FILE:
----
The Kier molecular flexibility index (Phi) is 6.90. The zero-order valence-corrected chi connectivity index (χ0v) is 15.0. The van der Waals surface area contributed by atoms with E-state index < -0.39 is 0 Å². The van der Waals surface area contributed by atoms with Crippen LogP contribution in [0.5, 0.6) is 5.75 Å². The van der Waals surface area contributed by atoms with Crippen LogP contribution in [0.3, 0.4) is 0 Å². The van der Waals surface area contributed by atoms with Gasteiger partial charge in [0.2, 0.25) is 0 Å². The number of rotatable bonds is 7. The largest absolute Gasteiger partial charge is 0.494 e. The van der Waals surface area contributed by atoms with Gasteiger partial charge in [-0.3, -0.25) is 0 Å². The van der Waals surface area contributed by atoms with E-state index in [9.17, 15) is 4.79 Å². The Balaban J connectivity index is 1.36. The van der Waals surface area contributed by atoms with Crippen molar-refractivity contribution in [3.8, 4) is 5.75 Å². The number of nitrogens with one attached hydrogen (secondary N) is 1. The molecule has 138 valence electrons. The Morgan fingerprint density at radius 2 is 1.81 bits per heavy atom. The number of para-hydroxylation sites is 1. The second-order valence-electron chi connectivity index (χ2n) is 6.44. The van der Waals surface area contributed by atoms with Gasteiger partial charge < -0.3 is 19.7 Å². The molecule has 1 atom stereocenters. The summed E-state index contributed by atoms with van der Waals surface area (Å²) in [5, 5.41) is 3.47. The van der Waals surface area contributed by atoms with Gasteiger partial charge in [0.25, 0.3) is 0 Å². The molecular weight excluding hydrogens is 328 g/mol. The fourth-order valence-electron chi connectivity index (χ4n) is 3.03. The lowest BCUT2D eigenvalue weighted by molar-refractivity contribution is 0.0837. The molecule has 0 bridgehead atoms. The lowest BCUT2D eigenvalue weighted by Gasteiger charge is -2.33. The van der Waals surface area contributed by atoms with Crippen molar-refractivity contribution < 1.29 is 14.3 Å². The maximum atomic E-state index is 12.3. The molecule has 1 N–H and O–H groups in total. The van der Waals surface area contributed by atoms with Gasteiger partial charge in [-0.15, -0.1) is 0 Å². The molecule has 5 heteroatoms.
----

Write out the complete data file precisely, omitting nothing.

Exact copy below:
The Kier molecular flexibility index (Phi) is 6.90. The zero-order valence-corrected chi connectivity index (χ0v) is 15.0. The van der Waals surface area contributed by atoms with E-state index < -0.39 is 0 Å². The van der Waals surface area contributed by atoms with Crippen LogP contribution in [0.5, 0.6) is 5.75 Å². The van der Waals surface area contributed by atoms with Crippen LogP contribution in [0.3, 0.4) is 0 Å². The van der Waals surface area contributed by atoms with Gasteiger partial charge in [0.2, 0.25) is 0 Å². The number of rotatable bonds is 7. The largest absolute Gasteiger partial charge is 0.494 e. The van der Waals surface area contributed by atoms with Gasteiger partial charge in [-0.3, -0.25) is 0 Å². The van der Waals surface area contributed by atoms with E-state index in [9.17, 15) is 4.79 Å². The Balaban J connectivity index is 1.36. The van der Waals surface area contributed by atoms with Crippen molar-refractivity contribution in [3.8, 4) is 5.75 Å². The number of nitrogens with one attached hydrogen (secondary N) is 1. The molecule has 138 valence electrons. The Morgan fingerprint density at radius 2 is 1.81 bits per heavy atom. The number of para-hydroxylation sites is 1. The second-order valence-electron chi connectivity index (χ2n) is 6.44. The van der Waals surface area contributed by atoms with Gasteiger partial charge < -0.3 is 19.7 Å². The molecule has 1 atom stereocenters. The summed E-state index contributed by atoms with van der Waals surface area (Å²) in [5, 5.41) is 3.47. The van der Waals surface area contributed by atoms with Gasteiger partial charge in [0.25, 0.3) is 0 Å². The molecular weight excluding hydrogens is 328 g/mol. The fourth-order valence-electron chi connectivity index (χ4n) is 3.03. The lowest BCUT2D eigenvalue weighted by molar-refractivity contribution is 0.0837. The molecule has 0 bridgehead atoms. The lowest BCUT2D eigenvalue weighted by Gasteiger charge is -2.33. The van der Waals surface area contributed by atoms with Crippen molar-refractivity contribution < 1.29 is 14.3 Å². The maximum atomic E-state index is 12.3. The molecule has 1 N–H and O–H groups in total. The van der Waals surface area contributed by atoms with Gasteiger partial charge in [-0.15, -0.1) is 0 Å². The molecule has 5 heteroatoms.